$20 Billion + Is a Lot of Money to Burn on Turnover

I have experienced at close hand how a poor manager can reduce productivity and ultimately motivate a great employee to leave for another job. The biggest reason most staff leave is that they don’t get on with their manager. As the saying goes people join companies but leave managers.

Now staff turnover is always going to happen and at times is a good thing, new people bring in fresh ideas and enthusiasm, but we don’t want to lose our best performers. And as far as cost goes, a study from way back in 2008 found that it costs Australian businesses $20 billion per year for staff turnover. This amount is staggering and would be even larger now, yet I believe, most companies would be completely unaware of the actual cost. Along with the time it takes to find a replacement and the cost associated with screening and interviewing candidates comes the reduction in productivity of training a new person. Coupled with this is the effect it can have on other employees, particularly if the staff member was a top performer. Their departure may upset other employees, and it may result in a further lack of productivity if they have lost the person that motivates them to do their best.

How do you recognise the signs and what do you do about it.

1) Lack of morale – if you notice your team’s morale is down it’s time to dig deeper and find out why. Ask questions and look at ways to improve this.
2) Reduced productivity – another key sign which needs to be investigated.
3) Increased absenteeism – this generally tells you that the team member is unhappy at work (or looking for another job!) so check out the reasons behind this.

Of course the best way to reduce staff turnover is to avoid the above things happening – best to focus on prevention rather than the cure. For top performers their biggest need is to feel motivated and challenged so ensure that you are doing this on a regular basis. Here’s some tips:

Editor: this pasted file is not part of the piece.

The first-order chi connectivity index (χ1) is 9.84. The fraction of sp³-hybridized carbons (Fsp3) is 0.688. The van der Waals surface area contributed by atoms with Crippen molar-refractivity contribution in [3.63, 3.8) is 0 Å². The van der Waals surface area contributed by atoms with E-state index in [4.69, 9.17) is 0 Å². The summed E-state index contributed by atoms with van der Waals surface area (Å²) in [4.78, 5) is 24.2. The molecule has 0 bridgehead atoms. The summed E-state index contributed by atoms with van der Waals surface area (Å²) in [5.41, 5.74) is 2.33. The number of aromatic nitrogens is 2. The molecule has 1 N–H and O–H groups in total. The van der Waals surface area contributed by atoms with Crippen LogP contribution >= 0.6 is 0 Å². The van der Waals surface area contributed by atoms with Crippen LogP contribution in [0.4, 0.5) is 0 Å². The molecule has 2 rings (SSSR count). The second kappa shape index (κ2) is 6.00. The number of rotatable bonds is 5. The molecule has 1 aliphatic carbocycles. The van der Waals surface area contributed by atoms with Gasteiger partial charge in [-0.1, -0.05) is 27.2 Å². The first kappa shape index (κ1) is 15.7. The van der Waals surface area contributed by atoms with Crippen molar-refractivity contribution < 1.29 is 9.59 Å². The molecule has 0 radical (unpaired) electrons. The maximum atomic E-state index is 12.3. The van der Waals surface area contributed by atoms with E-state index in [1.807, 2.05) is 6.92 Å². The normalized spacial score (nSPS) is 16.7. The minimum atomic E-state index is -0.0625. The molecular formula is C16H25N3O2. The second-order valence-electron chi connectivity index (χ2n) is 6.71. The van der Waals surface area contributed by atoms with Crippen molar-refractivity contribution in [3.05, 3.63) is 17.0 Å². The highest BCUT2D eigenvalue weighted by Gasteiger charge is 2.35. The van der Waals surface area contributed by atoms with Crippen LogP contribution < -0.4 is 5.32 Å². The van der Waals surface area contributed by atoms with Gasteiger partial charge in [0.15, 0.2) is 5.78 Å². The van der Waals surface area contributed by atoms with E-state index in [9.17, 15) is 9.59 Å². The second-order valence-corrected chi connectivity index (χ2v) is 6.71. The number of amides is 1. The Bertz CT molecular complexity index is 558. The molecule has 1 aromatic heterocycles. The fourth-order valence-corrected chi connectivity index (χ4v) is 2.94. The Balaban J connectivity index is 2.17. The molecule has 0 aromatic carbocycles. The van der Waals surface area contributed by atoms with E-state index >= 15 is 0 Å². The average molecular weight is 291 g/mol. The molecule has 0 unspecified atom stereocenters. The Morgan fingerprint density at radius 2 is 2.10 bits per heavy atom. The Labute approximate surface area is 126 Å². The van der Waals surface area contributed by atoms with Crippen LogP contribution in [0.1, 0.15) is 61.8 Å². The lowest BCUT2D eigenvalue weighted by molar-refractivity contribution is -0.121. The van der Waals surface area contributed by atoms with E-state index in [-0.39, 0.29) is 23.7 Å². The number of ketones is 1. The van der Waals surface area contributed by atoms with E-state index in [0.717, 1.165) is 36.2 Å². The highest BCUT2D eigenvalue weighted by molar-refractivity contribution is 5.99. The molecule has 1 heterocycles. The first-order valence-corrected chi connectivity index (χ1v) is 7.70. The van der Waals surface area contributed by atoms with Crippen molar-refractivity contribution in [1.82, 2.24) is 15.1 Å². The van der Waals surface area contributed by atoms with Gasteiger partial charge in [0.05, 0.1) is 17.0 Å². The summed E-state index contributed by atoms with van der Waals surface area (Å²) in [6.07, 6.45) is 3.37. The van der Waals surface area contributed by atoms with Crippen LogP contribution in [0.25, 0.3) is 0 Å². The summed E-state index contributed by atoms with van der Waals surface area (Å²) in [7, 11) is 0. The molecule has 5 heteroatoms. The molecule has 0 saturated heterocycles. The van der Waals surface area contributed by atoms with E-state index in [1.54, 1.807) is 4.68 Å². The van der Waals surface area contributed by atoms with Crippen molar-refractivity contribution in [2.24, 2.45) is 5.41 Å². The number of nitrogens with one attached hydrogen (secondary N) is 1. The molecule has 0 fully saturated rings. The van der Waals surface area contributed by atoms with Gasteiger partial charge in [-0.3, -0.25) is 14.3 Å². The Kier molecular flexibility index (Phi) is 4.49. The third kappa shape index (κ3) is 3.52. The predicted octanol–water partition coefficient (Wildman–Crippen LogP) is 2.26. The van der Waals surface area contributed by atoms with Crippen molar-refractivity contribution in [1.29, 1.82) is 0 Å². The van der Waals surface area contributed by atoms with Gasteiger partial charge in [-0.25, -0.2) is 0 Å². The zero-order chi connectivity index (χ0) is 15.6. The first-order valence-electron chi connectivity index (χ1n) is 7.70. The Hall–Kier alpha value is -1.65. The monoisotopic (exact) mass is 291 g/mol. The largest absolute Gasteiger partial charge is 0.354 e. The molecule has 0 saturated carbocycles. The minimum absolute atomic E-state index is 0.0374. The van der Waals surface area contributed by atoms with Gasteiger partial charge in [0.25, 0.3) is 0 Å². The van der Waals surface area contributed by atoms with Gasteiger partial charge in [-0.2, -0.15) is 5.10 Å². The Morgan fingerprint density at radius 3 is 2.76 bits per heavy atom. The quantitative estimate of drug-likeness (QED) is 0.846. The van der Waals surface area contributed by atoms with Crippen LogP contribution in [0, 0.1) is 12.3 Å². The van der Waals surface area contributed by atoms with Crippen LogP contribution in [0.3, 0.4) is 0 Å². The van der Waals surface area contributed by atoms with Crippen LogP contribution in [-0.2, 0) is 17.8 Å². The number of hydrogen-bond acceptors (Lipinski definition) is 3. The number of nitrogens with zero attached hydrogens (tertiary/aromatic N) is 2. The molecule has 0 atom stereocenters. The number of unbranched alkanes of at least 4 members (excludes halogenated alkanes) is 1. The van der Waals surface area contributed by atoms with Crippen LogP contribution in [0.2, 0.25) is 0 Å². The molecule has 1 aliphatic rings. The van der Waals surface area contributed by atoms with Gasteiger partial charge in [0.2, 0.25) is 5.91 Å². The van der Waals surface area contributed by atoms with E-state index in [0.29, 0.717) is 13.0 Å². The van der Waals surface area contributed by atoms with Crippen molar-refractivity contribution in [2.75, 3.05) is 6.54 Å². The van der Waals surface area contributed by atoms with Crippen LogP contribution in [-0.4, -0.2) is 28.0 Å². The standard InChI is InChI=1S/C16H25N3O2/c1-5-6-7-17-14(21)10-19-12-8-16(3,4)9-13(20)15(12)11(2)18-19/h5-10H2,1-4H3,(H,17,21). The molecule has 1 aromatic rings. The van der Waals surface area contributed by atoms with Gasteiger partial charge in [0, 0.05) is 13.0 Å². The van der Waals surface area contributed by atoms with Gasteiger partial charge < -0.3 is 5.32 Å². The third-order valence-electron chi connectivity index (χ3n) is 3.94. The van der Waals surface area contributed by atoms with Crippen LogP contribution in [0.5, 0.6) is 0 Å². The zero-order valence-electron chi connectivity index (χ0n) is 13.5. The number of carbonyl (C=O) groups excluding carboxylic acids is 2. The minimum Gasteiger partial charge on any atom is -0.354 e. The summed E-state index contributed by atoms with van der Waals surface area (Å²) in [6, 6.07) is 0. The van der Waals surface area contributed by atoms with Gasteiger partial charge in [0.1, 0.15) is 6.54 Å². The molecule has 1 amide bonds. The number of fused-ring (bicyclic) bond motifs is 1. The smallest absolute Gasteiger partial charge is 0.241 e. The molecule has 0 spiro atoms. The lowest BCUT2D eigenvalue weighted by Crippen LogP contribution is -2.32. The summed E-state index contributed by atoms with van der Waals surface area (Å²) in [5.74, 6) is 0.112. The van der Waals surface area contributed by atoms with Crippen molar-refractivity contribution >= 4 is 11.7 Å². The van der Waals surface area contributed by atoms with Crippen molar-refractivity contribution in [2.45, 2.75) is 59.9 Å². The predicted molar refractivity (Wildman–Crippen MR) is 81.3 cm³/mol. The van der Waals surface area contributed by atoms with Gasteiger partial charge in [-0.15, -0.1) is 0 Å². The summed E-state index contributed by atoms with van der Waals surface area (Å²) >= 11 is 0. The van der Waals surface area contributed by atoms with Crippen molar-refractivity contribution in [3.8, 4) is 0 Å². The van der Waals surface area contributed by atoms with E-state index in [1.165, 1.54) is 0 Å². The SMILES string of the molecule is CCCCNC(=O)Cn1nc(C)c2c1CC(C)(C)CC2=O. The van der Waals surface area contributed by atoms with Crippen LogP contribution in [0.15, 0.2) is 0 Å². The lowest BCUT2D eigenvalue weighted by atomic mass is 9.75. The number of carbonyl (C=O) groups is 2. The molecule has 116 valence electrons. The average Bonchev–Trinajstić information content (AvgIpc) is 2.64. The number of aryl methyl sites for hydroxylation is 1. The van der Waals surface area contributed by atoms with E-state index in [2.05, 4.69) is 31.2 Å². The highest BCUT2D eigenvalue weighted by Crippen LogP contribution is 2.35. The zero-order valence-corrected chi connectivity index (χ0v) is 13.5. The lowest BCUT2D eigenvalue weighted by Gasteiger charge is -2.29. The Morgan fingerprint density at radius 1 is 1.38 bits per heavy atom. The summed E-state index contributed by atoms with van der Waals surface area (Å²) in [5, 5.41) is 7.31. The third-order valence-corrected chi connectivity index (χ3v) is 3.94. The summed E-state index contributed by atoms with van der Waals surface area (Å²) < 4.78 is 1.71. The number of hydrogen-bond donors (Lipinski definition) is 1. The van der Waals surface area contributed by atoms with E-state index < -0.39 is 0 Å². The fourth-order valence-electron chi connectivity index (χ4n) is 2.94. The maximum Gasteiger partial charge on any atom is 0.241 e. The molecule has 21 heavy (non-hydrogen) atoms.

1) Delegate and delegate again – top performers generally want to learn new skills so get rid of as much stuff as you can to them – this way you win and they win.
2) Find out what motivates them – ask them and do what you can to provide this
3) Let them learn – provide opportunities to learn new skills, send them to courses
4) Allow them to lead – give them opportunities to lead team meetings, run a shift or a task they can own themselves
5) Ask their opinion – they often have great ideas, of course some won’t work but some just might and how motivated will they feel?

Managing and leading staff is one of the biggest challenges in running a business, however when we work on it and grow our people, there is nothing better than being part of this.

Roger Simpson – CEO, The Retail Solution and Author of “The Ultimate Retail Sales Experience” With over 35 years’ industry experience, Roger Simpson is recognized as Australia’s #1 Authority on customer ROI in the retail industry and as a global expert on staff coaching, customer service, and selling skills.